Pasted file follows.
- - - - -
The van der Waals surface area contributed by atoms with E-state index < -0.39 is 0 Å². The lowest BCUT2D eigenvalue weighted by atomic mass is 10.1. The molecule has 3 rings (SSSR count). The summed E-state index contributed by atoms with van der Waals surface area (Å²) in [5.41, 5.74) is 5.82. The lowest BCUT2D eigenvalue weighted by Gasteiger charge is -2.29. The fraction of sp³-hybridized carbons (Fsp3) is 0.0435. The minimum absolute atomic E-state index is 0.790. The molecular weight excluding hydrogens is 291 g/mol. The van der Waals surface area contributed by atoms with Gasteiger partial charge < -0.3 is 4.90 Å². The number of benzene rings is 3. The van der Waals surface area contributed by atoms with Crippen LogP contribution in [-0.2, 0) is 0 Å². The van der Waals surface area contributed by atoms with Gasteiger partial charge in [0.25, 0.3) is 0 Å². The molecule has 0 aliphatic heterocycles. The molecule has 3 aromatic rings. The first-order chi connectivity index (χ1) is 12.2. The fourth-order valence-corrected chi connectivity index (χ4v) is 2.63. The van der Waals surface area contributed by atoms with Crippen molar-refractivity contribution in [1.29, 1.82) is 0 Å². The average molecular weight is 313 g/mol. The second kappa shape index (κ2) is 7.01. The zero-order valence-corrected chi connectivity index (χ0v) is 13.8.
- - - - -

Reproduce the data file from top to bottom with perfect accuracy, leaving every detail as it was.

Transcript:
The van der Waals surface area contributed by atoms with E-state index < -0.39 is 0 Å². The lowest BCUT2D eigenvalue weighted by atomic mass is 10.1. The molecule has 3 rings (SSSR count). The summed E-state index contributed by atoms with van der Waals surface area (Å²) in [5.41, 5.74) is 5.82. The lowest BCUT2D eigenvalue weighted by Gasteiger charge is -2.29. The fraction of sp³-hybridized carbons (Fsp3) is 0.0435. The minimum absolute atomic E-state index is 0.790. The molecular weight excluding hydrogens is 291 g/mol. The van der Waals surface area contributed by atoms with Gasteiger partial charge < -0.3 is 4.90 Å². The number of benzene rings is 3. The van der Waals surface area contributed by atoms with Crippen LogP contribution in [-0.2, 0) is 0 Å². The van der Waals surface area contributed by atoms with Gasteiger partial charge in [0.25, 0.3) is 0 Å². The molecule has 0 aliphatic heterocycles. The molecule has 3 aromatic rings. The first-order chi connectivity index (χ1) is 12.2. The fourth-order valence-corrected chi connectivity index (χ4v) is 2.63. The van der Waals surface area contributed by atoms with Crippen molar-refractivity contribution in [1.29, 1.82) is 0 Å². The average molecular weight is 313 g/mol. The second kappa shape index (κ2) is 7.01. The zero-order valence-corrected chi connectivity index (χ0v) is 13.8.